O'Brien Lock Marsh

What would the world be once bereft
Of wet and of wildness? Let them be left,
Let them be left, wildness and wet;
Long live the weeds and the wilderness yet.

(from Inversnaid, Gerard Manley Hopkins)

The Past

 

Long before Chicago was settled, shallow marshes and wet prairies filled the landscape behind the dunes, ridges and beaches at the south end of Lake Michigan. Known for their abundant wildlife, the Calumet marshes were the heart of one vast wet prairie system spanning roughly 22,500 acres in Illinois.

 

One proposed origin of the name Calumet comes from the Native American term for peace pipe, "Callimich" which was adopted and modified by Engilsh settlers.

 

In northwest Indiana, a similar marsh system existed that most likely equalled the size of the marsh area in Illinois. Indiana also adopted the word "Calumet" for its complex of marshes off the southwest corner of Lake Michigan.

 

The advent of the industrial age forever changed this once-verdant region. First railroads traversed the marshes, enabling heavy industry to move in. Residential developments soon sprang up to house the influx of workers. As communities throughout the southern Lake Michigan region expanded with industrial growth, so did the regional garbage industry. The low-lying areas in the Calumet region were readily sacrificed, transformed to dumping grounds for industrial and municipal waste. Hyde Lake was filled in and reduced from 520 acres to 120 acres in the 1890's.  Marshes at Eggers Woods Forest Preserve and Powderhorn Lake Forest Preserve were once connected to Wolf Lake but are now miles apart.  Of the 22,000 acres of wetland that used to meander across Lake Calumet, only 500 remain.

 

In 1893, the commander of the Army Corps of Engineers indicated that, "keeping the Grand Calumet River channel clear was a fruitless exercise because it "filled up rapidly by slaughterhouse refuse and filth from manufacturing establishments and solid matter from the sewage poured into the dead stream.  North Chicago Rolling Mill located at mouth of Calumet River deposited so much slag and dredge that the area around it grew at four acres per year.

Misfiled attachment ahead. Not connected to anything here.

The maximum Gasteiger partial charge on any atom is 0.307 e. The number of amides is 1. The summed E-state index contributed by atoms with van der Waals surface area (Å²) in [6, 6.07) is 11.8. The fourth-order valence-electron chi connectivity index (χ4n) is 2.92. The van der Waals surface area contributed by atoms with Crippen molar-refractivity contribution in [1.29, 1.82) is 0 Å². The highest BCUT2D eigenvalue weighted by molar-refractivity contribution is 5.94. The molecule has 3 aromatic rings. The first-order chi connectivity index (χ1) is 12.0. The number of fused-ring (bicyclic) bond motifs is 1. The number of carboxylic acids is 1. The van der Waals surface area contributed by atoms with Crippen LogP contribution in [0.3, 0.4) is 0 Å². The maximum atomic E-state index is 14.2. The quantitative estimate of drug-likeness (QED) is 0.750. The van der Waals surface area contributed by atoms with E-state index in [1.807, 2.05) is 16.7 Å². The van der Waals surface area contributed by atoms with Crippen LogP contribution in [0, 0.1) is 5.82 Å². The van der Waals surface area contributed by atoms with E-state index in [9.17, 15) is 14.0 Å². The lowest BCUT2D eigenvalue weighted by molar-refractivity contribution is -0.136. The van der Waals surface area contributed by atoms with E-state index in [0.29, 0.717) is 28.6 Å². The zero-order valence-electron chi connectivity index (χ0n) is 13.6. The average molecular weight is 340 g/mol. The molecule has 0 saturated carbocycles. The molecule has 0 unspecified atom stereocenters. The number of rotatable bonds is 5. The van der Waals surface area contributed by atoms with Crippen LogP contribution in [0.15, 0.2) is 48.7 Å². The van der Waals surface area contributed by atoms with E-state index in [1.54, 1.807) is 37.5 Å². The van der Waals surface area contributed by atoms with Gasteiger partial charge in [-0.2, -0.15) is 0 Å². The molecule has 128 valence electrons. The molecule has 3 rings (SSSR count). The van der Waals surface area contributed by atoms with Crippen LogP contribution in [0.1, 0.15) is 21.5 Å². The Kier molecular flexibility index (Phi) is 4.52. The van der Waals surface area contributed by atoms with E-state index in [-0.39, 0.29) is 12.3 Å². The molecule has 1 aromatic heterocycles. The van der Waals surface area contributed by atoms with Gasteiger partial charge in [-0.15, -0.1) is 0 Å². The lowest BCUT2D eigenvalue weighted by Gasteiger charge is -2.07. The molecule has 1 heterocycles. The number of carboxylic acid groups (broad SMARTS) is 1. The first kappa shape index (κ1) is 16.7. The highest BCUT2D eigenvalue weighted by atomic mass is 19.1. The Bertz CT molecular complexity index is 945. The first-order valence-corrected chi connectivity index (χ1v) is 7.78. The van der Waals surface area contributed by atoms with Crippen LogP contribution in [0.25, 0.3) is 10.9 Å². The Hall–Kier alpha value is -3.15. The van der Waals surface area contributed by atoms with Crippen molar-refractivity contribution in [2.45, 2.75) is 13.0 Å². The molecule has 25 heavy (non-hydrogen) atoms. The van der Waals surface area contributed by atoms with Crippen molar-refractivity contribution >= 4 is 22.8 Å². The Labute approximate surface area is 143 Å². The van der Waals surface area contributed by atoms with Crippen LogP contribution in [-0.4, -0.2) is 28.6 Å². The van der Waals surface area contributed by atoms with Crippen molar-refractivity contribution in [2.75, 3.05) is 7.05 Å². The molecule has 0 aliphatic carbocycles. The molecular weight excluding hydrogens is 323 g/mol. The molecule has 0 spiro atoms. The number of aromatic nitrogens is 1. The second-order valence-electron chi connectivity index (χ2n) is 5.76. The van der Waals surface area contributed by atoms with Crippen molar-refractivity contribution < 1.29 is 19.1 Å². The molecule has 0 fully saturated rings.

In 1925, the City of Chicago authorized a project to turn Lake Calumet into an industrial harbor.  The bill's sponsor, Alderman Guy Guernsey, referred to Lake Calumet as "nothing more than a breeding place for mosquitoes and mud turtles."  Twelve hundred acres of land were to be filled by the City so a railroad company could expand its rail line.  This segregated the lake from adjacent marshes.

 

The Metropolitan Sanitary District attempted to process domestic and industrial waste, meeting strong resistance from companies.  The Army Corp of Engineers sued three companies in 1954 for their failure to stop dumping.  Just one of these three companies had discharged 4.9 million gallons of untreated waste on a daily basis.  While the Corps won the suit, a 1965 analysis found that at least two of the defendants were among eight polluters dumping 376 million gallons of liquid water per day into the Calulmet Region.  The analysis also found that, "the Grand Calumet River was incapable of even maintaining populations of sludge worms (Tubifex) animals whose toleration of low oxygen enables them to survive when literally every other living thing is gone."  While industries halted discharge, in 1996, "there were places along the Grand Calumet River so saturated with chemicals that a person's weight could cause an oily substance to ooze from the bank to form a sheen on the water surface."

 

It was not until the late 1970's that a systematic effort to improve the environmental conditions of Lake Calumet began.  Later, in 1985, Jim Landing prepared a "Conceptual Plan for Lake Calumet Ecological Park: Chicago, Illinois" and in 1996, Congressman Jerry Weller urged the National Park Service to undertake a detailed study on including the Calumet region in the national park system.  A proposal evolved to create a bi-state Calumet National Heritage Area.